Understanding SIDS

What is SIDS?

Sudden infant death syndrome (SIDS) is the sudden, unexplained death of an infant, usually between the ages of one and six months. SIDS is also called "crib death". 

What causes SIDS?

Nobody yet knows what actually causes SIDS.  Many healthcare providers and researchers now believe that SIDS is not a single condition that is always caused by the same medical problems. Rather, SIDS may be caused by several different factors.

  • Some experts believe that SIDS babies are born with differences in their brains that make them unable to wake up from sleep when they are breathing high carbon dioxide or low oxygen levels; this leads to abnormal breathing or heart function.
  • Researchers have found that infants who eventually died from SIDS tend to have more trouble waking up during the night than other infants. Infants who die from SIDS also tend to wake up partially more frequently and for a longer period of time in the first part of the night and completely wake fewer times during the latter part of the night.
  • Scientists are beginning to find differences in genes and DNA that may make infants more vulnerable to SIDS.
  • SIDS may be a result of incorrect brain signals due to irregular brain chemistry.
  • Specific risk factors for SIDS have been identified. The most important are:
  • A mother's smoking during pregnancy
  • Placing the infant on its tummy to sleep, which can cause the baby to breathe in too much carbon dioxide and not enough oxygen
  • Secondhand smoke in the home

Other risk factors include:

  • Bed sharing with parents or others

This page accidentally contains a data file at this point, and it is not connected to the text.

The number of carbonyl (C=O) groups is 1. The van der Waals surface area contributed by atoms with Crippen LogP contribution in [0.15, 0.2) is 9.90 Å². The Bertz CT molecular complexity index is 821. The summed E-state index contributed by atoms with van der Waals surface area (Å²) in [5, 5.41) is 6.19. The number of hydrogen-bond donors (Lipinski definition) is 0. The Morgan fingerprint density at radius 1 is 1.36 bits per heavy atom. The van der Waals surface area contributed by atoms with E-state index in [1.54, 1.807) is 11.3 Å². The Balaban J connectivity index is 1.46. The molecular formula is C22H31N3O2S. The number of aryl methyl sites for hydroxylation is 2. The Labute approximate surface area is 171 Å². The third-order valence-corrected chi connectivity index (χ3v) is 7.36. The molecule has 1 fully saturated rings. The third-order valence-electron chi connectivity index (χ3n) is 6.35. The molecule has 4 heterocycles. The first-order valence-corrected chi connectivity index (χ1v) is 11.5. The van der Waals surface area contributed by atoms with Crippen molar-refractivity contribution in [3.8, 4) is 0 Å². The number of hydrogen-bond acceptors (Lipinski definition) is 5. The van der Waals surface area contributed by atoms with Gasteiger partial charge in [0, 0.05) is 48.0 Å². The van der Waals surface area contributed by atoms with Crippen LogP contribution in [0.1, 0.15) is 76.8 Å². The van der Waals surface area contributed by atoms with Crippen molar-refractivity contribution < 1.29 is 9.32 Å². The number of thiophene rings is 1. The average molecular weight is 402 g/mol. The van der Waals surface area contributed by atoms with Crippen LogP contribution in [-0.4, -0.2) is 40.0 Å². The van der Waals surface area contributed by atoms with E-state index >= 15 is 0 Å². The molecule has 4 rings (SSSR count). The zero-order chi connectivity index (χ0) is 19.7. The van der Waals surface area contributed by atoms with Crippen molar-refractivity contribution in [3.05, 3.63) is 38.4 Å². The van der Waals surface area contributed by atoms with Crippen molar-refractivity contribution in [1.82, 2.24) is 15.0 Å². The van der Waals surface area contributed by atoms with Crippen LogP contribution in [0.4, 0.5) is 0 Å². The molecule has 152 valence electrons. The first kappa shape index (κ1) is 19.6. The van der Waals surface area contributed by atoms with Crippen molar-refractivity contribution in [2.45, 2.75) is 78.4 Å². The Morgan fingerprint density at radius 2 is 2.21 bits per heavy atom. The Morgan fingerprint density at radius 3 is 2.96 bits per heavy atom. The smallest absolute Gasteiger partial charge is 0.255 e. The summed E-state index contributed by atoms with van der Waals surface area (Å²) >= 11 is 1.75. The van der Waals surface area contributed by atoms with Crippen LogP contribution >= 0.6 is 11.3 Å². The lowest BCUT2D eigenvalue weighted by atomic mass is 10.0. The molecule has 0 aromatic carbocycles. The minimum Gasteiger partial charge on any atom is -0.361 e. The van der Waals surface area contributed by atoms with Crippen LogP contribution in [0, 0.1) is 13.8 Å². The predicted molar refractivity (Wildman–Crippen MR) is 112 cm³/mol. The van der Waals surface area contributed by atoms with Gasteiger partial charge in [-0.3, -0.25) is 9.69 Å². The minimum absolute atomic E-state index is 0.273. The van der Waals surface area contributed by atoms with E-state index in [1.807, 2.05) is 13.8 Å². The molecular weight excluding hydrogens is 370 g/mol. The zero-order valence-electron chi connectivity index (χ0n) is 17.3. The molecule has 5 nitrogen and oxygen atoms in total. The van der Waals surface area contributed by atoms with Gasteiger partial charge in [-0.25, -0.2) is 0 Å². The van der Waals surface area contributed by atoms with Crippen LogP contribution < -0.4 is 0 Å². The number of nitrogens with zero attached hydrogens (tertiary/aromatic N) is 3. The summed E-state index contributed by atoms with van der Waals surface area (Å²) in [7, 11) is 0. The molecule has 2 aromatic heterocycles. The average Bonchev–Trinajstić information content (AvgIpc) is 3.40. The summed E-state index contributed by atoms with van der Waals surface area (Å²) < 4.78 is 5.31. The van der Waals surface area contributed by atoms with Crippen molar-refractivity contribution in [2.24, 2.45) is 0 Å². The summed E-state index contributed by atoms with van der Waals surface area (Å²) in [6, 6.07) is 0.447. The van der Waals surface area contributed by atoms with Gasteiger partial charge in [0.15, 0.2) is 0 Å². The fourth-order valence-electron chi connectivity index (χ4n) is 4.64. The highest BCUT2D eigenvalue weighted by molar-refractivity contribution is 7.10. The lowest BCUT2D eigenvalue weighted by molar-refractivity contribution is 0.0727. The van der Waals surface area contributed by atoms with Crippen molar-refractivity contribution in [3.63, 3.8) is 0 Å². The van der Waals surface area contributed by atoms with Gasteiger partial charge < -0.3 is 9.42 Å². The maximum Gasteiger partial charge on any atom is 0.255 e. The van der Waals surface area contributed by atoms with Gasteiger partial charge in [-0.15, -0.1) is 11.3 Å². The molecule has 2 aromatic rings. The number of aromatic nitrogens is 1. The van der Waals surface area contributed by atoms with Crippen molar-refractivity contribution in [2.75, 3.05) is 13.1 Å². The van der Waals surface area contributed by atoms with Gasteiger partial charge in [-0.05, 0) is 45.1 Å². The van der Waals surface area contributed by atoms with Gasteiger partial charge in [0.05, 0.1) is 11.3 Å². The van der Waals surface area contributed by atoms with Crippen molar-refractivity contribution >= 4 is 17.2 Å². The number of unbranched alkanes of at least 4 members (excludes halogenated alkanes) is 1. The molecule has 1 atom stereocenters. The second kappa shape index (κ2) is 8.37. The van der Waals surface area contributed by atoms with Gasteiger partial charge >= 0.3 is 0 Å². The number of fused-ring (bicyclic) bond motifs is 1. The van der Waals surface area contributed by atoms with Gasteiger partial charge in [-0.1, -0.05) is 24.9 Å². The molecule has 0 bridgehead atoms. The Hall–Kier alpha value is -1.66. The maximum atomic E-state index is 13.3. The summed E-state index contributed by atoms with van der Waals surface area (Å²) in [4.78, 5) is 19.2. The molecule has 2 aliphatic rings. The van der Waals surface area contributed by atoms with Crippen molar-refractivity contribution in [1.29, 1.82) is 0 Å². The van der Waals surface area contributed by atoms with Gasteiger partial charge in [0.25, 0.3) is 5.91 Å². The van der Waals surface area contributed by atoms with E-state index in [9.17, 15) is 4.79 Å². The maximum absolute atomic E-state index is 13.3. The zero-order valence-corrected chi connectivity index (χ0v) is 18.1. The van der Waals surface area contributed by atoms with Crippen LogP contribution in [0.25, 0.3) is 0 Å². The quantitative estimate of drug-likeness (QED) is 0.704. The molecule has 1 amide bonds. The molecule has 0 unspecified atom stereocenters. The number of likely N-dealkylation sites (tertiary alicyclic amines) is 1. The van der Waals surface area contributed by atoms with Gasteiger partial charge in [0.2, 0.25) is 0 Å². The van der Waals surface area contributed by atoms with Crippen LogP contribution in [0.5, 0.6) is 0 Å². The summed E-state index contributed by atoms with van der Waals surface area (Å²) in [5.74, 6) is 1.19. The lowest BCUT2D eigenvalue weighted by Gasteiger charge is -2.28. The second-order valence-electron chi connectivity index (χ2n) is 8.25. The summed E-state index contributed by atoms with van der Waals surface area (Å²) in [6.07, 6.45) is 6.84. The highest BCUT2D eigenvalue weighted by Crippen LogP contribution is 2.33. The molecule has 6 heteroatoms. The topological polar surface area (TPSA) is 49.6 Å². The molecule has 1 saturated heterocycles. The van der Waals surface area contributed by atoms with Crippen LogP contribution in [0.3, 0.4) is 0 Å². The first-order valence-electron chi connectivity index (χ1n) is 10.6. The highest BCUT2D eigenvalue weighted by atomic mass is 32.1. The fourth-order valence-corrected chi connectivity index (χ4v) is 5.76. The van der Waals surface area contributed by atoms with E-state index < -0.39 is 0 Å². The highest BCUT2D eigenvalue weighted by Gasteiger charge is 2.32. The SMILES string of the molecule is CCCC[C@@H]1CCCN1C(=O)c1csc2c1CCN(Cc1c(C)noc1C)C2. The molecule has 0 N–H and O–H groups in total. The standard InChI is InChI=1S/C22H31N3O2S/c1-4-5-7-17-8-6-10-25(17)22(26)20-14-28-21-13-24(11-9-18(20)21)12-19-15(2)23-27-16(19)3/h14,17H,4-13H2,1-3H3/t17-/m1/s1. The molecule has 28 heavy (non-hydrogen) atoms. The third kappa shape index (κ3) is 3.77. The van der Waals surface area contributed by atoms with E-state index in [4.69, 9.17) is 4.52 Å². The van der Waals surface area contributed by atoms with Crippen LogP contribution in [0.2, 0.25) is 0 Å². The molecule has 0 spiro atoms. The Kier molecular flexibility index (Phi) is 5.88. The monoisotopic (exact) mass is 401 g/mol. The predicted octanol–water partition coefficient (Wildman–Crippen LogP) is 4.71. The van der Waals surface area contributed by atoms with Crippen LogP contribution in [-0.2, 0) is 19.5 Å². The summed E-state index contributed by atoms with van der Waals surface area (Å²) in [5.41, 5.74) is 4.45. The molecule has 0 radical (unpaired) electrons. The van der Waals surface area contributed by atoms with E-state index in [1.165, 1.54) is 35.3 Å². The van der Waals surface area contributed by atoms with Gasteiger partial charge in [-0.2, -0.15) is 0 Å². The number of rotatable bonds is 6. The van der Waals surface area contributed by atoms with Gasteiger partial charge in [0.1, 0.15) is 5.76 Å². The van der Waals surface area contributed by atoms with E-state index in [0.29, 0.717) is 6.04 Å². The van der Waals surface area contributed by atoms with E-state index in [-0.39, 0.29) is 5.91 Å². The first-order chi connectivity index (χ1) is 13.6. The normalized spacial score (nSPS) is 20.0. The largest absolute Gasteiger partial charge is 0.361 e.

• Soft bedding in the crib
  • Multiple birth babies
  • Male babies
  • African-American babies
  • American Indian/Alaska Native babies
  • Premature babies
  • Babies with a sibling who died of SIDS
  • Mothers who smoke or use illegal drugs
  • Teen mothers
  • Short time between pregnancies
  • Late or no prenatal care
  • Poverty

Whom does SIDS affect?

Some babies are more likely to die of SIDS than others:

  • Male babies more than female babies
  • Premature and low birth weight babies more than full-term babies and those of normal birth weight
  • African American and American Indian/Alaska Native babies more than babies of other races or ethnic groups
  • Infants who share a bed with parents or others more than babies who sleep alone
  • SIDS is most likely to occur in babies between two and four months old, and 90 percent occur by six months of age. SIDS occurs more often in winter months, with the peak in January.

How common is SIDS?

  • SIDS is the third-ranking cause of death for infants under one year of age.
  • The overall SIDS rate has dropped throughout the United States, but there are differences among racial and ethnic groups.
  • African American and American Indian infants are 2.1 and 1.9 times more likely, respectively, to die from SIDS than White infants.